# Quantifying the most fun NBA players with (kinda) analytics

Can one quantify fun? Probably not, and if you could you definitely shouldn’t. Well, I tried anyway. I don’t know what happened, but it’s kinda cool.

“Why would someone do this?” one might ask. Analytics suck all the joy out of the game and reduce players to assets and odds, don’t they? Well, sure, but also no.

Honest question. What’s more fun than math? Before you answer, let me interrupt and say “nothing” on your behalf. Perfect. Since we agree math is the best, let’s start using math fun to quantify some other fun. In this situation the second, slightly lesser fun is basketball.

We all love basketball, right? The ball bounces, the players go whoosh and the numbers on the scoreboard go up. That’s addition, and addition is math.

Wow. What a rush. We live in the same world, you and I. This is the world of bask-o-math, and it’s super great.

With the help of other Back Steppers and the voting internet public, we decided to put together a thing to talk about fun basketball players using the magic of numbers. It required your help, and for that we thank you. You are all saints, especially you.

Using AllOurIdeas we decided to put together a system to compare how fun basketball players are. That “fun” could mean anything one decided — how fun they are to watch, how fun they are to root for, how fun they are to root against, how fun they are to have dinner with, etc. Fun fun fun.

The execution of this concept was very similar to how NBARank did their thing a few months back when NBA reporters/writers/whatevers pitted players against each other in one-on-one click combat to see who was better. I’d like to mention now I was not included in the NBARank process. Please fix this, whoever is responsible. I will find you.

After a few days of clicks, we had a reliable list. Here is the Top 10 of fun NBA players:

In a shocking result for people who think the sky isn’t blue and lite ranch tastes anything like real ranch, Giannis Antetokounmpo took the top spot. Just outside the top-10 is Ish Smith at No. 13. I thought that was important to note, and I’m right.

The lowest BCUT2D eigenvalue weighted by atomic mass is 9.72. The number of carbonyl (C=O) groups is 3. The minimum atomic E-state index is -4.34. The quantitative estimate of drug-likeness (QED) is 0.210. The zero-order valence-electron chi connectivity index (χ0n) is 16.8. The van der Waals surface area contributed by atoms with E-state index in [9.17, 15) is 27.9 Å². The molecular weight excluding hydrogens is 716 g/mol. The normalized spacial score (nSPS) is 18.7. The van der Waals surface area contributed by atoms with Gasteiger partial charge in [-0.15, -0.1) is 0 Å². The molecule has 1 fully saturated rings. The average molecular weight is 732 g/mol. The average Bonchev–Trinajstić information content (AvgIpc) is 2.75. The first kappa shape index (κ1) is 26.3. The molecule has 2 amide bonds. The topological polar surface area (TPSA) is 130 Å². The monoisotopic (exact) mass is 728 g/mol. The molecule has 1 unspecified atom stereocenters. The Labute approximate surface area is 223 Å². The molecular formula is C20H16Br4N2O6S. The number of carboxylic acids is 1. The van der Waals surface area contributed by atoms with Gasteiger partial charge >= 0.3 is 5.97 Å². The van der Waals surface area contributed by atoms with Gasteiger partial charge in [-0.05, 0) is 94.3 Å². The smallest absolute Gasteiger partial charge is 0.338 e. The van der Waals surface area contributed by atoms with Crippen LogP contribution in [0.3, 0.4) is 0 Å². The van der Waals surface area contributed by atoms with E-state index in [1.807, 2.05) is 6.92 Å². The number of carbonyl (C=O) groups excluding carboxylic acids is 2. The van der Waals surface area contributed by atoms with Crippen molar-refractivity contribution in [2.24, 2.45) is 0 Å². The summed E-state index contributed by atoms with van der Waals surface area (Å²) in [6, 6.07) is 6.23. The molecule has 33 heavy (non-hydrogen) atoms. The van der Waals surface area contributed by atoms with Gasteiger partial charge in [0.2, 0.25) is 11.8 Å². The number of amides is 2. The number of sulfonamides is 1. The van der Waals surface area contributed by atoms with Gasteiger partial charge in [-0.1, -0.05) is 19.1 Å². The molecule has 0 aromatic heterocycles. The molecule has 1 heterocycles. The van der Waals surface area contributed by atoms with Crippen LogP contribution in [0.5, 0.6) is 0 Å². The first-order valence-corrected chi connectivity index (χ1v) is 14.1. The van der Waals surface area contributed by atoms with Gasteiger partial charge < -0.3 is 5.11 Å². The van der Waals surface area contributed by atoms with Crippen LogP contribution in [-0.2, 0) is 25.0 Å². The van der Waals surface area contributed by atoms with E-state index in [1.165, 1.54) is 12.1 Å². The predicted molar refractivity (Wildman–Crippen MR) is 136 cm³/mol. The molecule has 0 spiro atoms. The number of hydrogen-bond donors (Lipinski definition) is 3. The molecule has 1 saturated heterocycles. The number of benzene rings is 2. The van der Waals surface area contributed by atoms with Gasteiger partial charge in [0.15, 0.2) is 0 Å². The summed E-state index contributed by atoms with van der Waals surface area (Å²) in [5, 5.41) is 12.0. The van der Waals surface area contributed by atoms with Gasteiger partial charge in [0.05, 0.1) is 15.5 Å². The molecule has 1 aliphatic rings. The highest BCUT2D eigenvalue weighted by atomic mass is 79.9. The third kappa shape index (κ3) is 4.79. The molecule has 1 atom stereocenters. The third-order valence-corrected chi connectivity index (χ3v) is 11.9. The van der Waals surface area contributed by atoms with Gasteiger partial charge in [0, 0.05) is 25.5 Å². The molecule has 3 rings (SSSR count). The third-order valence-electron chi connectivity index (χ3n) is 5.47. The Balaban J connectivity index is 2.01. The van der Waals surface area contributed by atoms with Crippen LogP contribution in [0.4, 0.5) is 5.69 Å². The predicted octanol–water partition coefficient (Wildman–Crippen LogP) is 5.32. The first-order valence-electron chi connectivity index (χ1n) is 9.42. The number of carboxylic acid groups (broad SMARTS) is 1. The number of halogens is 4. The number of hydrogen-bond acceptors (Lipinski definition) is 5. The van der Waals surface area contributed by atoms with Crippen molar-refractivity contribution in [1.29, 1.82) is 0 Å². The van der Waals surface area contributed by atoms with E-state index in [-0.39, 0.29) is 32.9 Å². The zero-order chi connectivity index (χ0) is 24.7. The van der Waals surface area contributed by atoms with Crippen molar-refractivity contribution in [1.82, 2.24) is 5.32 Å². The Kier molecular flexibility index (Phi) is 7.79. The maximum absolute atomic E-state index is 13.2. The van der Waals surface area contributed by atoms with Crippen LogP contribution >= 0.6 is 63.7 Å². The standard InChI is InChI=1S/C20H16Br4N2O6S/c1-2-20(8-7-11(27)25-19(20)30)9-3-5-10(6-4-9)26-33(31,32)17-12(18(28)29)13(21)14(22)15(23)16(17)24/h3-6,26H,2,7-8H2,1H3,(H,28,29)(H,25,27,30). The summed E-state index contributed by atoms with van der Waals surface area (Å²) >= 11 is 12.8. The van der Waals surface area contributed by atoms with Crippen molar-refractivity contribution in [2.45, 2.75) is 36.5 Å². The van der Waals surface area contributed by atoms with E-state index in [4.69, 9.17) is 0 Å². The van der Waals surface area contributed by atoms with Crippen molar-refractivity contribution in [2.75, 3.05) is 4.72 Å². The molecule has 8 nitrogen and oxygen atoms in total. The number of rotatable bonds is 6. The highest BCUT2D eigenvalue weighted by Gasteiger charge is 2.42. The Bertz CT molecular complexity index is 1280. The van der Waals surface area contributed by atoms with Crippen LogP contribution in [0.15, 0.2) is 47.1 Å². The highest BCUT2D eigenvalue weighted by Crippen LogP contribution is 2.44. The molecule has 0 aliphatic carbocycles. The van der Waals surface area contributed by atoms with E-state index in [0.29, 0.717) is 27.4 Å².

In total, over 3000 votes were cast on the 255 players included. There were a few notable omissions from that list (Jae Crowder, Amir Johnson, all 14 of the Plumlees) due to some combination of oversight and their not standing out as enjoyable as I was constructing the original list. Were this poll to be redone (which I intend it to be), all active players would be included regardless of Plumlee genetics.

People at the top of the list generally corresponded to a high level of production, however there were a few notable exceptions. Mo Speights came in at No. 9 and J.R. Smith was all the way up to No. 6. On the other end of the spectrum, DeMarcus Cousins came in at No. 141 and Jeff Teague was all the way down at No. 233 of the 255 players in the survey. That was behind luminaries like Pascal Siakam and Henry Ellenson. I don’t know what’s up with that, but it happened. I blame Atlanta.

These numbers were fun enough in their own right, but why stop there when the number train can stretch its tracks all the way to infinity? I was interested in finding out if scores could correlate to position, so using 82games’ position tracker, I assigned each player as PG, SG, SF, PF, or C based on which position they played the most minutes in their most recent season. For 2017 rookies, I used their position as described on DraftExpress.

As such, these numbers happened: